GP Insights

GP Insights # 220, 18 January 2020

Alternatives to Huawei: The US introduces legislation to fund 5G
Sneha Tadkal

What happened?
On 14 January, the US Senate introduced legislation that would provide over US$1 billion to fund the alternatives to Huawei in the West. The proposed Utilising Strategic Allied Telecommunications Act would aim to spend at least US$750 million in funding companies carrying out research and development work in developing fifth-generation (5G) wireless technology.

Also, a fund of US$500 million is set aside to speed up the adoption of "trusted and secure equipment" worldwide. The funds are to be drawn from the revenue generated on auctioning new spectrum licenses by the Federal Communications Commission (FCC).

What is the background?
Huawei Technologies has been at the forefront of emerging 5G technology. The contentious Chinese firm is at the heart of current US-China trade tensions as well. The Trump administration has added Huawei to its "entity list," with the signing of National Défense Authorization Act (NDAA). The law bars US companies from doing business with Huawei. The FCC has also unanimously voted to designate Huawei as a national security threat. In response, Huawei has rejected allegations that it poses a threat and FCC's decision is based on selective information, mistaken assumptions, and there is no valid evidence to it.

The US Senate has introduced legislation in bolstering the US innovation in the race for 5G. The bill was introduced after months of discussions on abandoning the use of Huawei equipment by the US federal government. There were concerns among the members of Congress and other officials around a Chinese law that requires all Chinese-based companies to assist with intelligence work. The bill states the representation and leadership of the United States as necessary to stop China from gaining influence at international telecommunication organisations.

The Huawei's full-stack of 5G crunch extends across the world. There is a rift between parties in Germany on allowing Huawei equipment. German Chancellor Angela Merkel opines on not being dependent on one equipment supplier but at the same time not to shut out the most viable option available. The UK is also likely to restrict Huawei equipment to its commercial networks and not allow in their core infrastructure. The US has been lobbying efforts in the wake of governments preparing themselves to make decisions on 5G network. It has warned that any use of Huawei would lead to a review of intelligence sharing.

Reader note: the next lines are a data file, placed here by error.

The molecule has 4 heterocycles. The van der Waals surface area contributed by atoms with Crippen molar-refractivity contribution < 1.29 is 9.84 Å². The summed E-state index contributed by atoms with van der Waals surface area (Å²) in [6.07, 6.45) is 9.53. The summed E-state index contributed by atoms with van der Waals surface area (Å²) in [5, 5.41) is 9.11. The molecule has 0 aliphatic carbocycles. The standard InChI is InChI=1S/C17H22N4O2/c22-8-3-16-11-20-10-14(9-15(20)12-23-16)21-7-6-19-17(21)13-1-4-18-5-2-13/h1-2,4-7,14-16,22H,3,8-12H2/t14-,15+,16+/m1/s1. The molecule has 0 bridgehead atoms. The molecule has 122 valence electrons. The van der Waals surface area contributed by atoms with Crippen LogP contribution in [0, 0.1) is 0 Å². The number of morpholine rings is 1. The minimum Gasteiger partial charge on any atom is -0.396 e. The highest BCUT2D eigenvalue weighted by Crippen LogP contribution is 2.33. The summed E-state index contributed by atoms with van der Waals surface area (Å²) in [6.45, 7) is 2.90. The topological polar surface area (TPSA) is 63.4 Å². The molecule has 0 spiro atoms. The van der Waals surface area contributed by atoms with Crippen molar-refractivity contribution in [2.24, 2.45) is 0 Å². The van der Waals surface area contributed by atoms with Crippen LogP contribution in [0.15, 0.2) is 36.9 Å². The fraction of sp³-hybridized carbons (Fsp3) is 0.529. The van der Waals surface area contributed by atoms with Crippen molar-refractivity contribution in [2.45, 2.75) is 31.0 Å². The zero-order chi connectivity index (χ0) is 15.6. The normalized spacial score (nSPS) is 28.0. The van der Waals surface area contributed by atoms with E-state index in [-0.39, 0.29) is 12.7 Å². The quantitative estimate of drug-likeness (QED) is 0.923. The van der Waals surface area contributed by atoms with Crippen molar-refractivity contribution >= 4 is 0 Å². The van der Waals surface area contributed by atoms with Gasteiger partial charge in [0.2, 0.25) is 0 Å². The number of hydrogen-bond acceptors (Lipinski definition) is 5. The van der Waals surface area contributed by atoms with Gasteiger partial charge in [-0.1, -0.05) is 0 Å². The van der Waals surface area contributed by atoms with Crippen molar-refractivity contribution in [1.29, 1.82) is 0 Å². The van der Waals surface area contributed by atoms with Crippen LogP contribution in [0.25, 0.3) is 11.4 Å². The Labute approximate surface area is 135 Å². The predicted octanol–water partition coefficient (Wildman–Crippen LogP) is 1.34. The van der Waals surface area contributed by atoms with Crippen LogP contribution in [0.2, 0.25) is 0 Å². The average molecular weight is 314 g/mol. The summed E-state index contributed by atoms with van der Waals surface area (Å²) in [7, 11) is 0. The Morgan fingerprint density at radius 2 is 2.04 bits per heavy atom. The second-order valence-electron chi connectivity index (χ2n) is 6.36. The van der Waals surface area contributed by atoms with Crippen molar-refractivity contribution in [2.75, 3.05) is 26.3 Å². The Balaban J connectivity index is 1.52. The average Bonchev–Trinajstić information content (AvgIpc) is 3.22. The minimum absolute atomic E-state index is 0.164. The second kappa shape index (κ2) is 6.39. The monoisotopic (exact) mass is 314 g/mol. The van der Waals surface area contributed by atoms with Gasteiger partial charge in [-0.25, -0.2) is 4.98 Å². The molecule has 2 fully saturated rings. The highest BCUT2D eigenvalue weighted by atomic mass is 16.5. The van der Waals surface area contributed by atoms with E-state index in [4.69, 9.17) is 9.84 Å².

What does it mean?
First, this will keep the hope of US efforts to combat china's dominance in the telecommunication sector afloat. Though the US has ceded mainly to European and Asian companies, the bill subsidises tech firms and would help smaller domestic companies to gain a foothold in the market. The representation of the US and its support to tech companies of smaller countries will become less vulnerable to Chinese assertiveness. China's haul of getting access to military and intelligence agencies, Government classifieds will largely remain unsuccessful.

Second, while the introduction of the bill with bipartisan support is easy, it remains far more challenging to get it passed in the purview of the current political scenario. Like always the executive and legislative branches could differ in their opinion while the Senate is prepared to consider the impeachment trial of US President Donald Trump. Moreover, the political lines are growing rigid in advance of the presidential election in November. 

Third, major telecom operators are all customers of Huawei and are appealing to the US and other Western governments to embrace 5G more rapidly or risk falling behind China at the loss of years of delays and billions of dollars in costs launching 5G networks. Germany and the UK would want to reassess their decisions on leaving out Huawei.

Finally, China would continue to sell Huawei equipment and heed no interest in unsubstantiated allegations against Huawei. It would see this introduction of the bill as unfortunate in using US taxpayer's money to duplicate efforts when Huawei is offering the best to ensure the security of a network.

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